First Things November 1996 symposium, The Judicial Usurpation of Politics, might as well have been written today:
Articles on “judicial arrogance” and the “judicial usurpation of power” are not new. The following symposium addresses those questions, often in fresh ways, but also moves beyond them. The symposium is, in part, an extension of the argument set forth in our May 1996 editorial, “The Ninth Circuit’s Fatal Overreach.” The Federal District Court’s decision favoring doctor-assisted suicide, we said, could be fatal not only to many people who are old, sick, or disabled, but also to popular support for our present system of government.
This symposium addresses many similarly troubling judicial actions that add up to an entrenched pattern of government by judges that is nothing less than the usurpation of politics. The question here explored, in full awareness of its far-reaching consequences, is whether we have reached or are reaching the point where conscientious citizens can no longer give moral assent to the existing regime.
Americans are not accustomed to speaking of a regime. Regimes are what other nations have. The American tradition abhors the notion of the rulers and the ruled. We do not live under a government, never mind under a regime; we are the government. The traditions of democratic self-governance are powerful in our civics textbooks and in popular consciousness. This symposium asks whether we may be deceiving ourselves and, if we are, what are the implications of that self-deception. By the word “regime” we mean the actual, existing system of government. The question that is the title of this symposium is in no way hyperbolic. The subject before us is the end of democracy.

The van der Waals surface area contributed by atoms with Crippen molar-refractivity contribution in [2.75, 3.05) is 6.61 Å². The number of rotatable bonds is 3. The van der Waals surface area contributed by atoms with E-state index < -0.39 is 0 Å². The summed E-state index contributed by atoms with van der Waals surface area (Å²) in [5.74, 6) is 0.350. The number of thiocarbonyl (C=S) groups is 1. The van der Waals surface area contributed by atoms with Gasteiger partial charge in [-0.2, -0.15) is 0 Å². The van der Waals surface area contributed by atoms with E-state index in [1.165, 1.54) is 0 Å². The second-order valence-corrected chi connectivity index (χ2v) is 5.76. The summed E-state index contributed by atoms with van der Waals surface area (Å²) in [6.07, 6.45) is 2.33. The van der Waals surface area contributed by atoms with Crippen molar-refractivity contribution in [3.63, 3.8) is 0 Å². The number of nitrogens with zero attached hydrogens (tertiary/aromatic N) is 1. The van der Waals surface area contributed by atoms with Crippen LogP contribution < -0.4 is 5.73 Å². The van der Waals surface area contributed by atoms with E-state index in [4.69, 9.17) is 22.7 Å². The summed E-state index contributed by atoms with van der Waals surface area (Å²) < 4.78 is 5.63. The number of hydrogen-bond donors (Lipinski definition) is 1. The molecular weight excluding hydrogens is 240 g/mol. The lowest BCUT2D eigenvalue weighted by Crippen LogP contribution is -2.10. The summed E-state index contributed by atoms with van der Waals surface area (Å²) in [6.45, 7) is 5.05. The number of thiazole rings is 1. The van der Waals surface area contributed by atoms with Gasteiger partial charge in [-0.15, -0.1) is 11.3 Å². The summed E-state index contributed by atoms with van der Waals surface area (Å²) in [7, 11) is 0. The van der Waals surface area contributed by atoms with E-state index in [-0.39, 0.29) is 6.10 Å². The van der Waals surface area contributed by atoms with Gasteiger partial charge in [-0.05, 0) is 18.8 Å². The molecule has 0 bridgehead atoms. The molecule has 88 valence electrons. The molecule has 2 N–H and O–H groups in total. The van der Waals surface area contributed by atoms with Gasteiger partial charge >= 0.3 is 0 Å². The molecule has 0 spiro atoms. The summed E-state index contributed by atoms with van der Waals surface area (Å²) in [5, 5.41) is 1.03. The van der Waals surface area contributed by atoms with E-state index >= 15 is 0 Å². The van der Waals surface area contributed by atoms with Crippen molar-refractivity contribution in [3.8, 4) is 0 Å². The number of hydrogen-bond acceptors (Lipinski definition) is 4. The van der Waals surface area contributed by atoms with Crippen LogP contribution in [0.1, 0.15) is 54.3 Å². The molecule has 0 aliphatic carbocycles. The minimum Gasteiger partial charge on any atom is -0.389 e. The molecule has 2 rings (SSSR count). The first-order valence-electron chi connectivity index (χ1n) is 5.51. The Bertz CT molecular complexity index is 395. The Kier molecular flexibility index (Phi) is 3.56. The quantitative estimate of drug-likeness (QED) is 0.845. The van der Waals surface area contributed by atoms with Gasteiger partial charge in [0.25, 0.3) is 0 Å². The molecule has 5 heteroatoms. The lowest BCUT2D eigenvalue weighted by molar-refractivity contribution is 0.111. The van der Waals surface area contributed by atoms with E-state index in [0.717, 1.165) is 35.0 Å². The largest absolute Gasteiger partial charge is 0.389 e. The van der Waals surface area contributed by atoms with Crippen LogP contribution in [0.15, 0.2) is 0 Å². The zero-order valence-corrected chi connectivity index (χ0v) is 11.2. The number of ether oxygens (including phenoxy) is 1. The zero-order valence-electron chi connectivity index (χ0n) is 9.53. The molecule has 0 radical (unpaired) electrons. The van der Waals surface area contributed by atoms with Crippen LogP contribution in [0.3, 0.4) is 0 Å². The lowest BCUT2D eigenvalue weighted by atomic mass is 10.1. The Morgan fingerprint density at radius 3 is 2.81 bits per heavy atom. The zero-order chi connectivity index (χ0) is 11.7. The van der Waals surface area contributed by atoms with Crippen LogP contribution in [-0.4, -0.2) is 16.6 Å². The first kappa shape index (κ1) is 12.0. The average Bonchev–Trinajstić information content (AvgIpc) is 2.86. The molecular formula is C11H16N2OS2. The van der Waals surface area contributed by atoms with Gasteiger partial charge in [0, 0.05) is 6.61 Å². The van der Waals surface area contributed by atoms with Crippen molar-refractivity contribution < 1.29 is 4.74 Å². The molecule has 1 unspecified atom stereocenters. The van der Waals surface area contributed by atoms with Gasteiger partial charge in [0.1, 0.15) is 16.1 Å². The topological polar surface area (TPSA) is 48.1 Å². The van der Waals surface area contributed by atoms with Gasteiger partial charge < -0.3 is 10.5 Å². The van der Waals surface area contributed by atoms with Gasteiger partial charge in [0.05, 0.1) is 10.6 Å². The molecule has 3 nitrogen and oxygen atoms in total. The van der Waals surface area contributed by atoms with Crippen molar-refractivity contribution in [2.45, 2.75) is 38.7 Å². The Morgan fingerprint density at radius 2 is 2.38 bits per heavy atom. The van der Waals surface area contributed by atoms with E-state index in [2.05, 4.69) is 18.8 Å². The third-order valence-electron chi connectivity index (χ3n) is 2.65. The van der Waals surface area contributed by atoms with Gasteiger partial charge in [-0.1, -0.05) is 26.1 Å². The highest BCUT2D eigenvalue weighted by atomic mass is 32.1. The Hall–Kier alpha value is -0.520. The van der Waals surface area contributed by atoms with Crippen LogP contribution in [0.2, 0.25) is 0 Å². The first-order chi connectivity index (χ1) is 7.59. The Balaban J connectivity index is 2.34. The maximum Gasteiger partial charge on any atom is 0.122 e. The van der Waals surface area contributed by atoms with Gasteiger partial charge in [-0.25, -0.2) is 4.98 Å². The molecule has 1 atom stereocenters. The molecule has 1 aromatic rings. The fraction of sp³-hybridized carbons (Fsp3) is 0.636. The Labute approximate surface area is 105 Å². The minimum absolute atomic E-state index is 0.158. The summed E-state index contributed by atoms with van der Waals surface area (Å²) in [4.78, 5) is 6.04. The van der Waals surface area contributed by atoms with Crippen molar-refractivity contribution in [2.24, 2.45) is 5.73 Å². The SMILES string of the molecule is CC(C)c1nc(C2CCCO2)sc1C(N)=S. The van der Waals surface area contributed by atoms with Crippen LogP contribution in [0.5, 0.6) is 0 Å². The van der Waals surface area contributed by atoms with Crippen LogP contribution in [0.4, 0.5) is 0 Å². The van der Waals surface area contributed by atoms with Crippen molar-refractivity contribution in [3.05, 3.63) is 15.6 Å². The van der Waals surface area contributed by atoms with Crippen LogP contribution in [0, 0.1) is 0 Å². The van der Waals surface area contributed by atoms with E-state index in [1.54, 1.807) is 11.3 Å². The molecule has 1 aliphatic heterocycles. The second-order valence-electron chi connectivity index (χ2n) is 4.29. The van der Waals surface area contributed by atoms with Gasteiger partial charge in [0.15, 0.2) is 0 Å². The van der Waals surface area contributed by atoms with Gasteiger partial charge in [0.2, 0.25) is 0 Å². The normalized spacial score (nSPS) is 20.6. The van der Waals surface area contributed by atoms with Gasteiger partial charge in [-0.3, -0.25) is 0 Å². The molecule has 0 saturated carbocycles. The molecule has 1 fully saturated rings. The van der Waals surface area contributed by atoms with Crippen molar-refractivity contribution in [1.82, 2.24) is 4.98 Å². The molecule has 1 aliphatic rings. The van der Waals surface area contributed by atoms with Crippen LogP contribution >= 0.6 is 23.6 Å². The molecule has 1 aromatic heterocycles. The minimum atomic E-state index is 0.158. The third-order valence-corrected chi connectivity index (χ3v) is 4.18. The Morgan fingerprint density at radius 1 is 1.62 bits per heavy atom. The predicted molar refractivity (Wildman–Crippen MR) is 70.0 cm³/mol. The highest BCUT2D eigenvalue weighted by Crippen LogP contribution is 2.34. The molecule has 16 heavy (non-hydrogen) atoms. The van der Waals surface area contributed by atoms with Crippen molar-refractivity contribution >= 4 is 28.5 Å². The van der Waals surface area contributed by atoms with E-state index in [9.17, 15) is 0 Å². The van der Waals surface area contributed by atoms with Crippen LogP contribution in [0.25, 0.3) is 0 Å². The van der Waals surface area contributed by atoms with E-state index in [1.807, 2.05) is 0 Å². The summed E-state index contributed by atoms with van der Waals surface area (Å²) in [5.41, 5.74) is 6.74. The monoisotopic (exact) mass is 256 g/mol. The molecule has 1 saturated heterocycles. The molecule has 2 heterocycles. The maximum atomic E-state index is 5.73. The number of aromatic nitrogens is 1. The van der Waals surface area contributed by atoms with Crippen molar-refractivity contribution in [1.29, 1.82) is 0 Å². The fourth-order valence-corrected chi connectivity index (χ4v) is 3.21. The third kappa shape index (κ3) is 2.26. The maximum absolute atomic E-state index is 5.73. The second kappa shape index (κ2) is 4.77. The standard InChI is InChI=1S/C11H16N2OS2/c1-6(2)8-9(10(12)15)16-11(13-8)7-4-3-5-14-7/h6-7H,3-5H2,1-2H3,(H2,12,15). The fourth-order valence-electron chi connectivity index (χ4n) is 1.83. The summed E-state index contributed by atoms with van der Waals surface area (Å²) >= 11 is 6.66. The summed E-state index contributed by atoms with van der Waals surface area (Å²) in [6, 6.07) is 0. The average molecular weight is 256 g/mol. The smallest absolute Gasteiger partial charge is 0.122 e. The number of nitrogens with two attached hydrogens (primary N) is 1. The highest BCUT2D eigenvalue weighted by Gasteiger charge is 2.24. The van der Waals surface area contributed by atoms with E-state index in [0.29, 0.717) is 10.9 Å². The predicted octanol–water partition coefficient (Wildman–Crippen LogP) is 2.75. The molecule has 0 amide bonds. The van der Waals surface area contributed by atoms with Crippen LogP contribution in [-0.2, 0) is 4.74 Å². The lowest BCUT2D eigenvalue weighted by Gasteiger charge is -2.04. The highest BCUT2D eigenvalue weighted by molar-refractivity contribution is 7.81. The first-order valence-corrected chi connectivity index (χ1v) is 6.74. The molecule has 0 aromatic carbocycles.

Since the defeat of communism, some have spoken of the end of history. By that they mean, inter alia, that the great controversies about the best form of governance are over: there is no alternative to democracy. Perhaps that, too, is wishful thinking and self-deception. Perhaps the United States, for so long the primary bearer of the democratic idea, has itself betrayed that idea and become something else. If so, the chief evidence of that betrayal is the judicial usurpation of politics.
Politics, Aristotle teaches, is free persons deliberating the question, How ought we to order our life together? Democratic politics means that “the people” deliberate and decide that question. In the American constitutional order the people do that through debate, elections, and representative political institutions. But is that true today? Has it been true for, say, the last fifty years? Is it not in fact the judiciary that deliberates and answers the really important questions entailed in the question, How ought we to order our life together? Again and again, questions that are properly political are legalized, and even speciously constitutionalized. This symposium is an urgent call for the repoliticizing of the American regime. Some of the authors fear the call may come too late.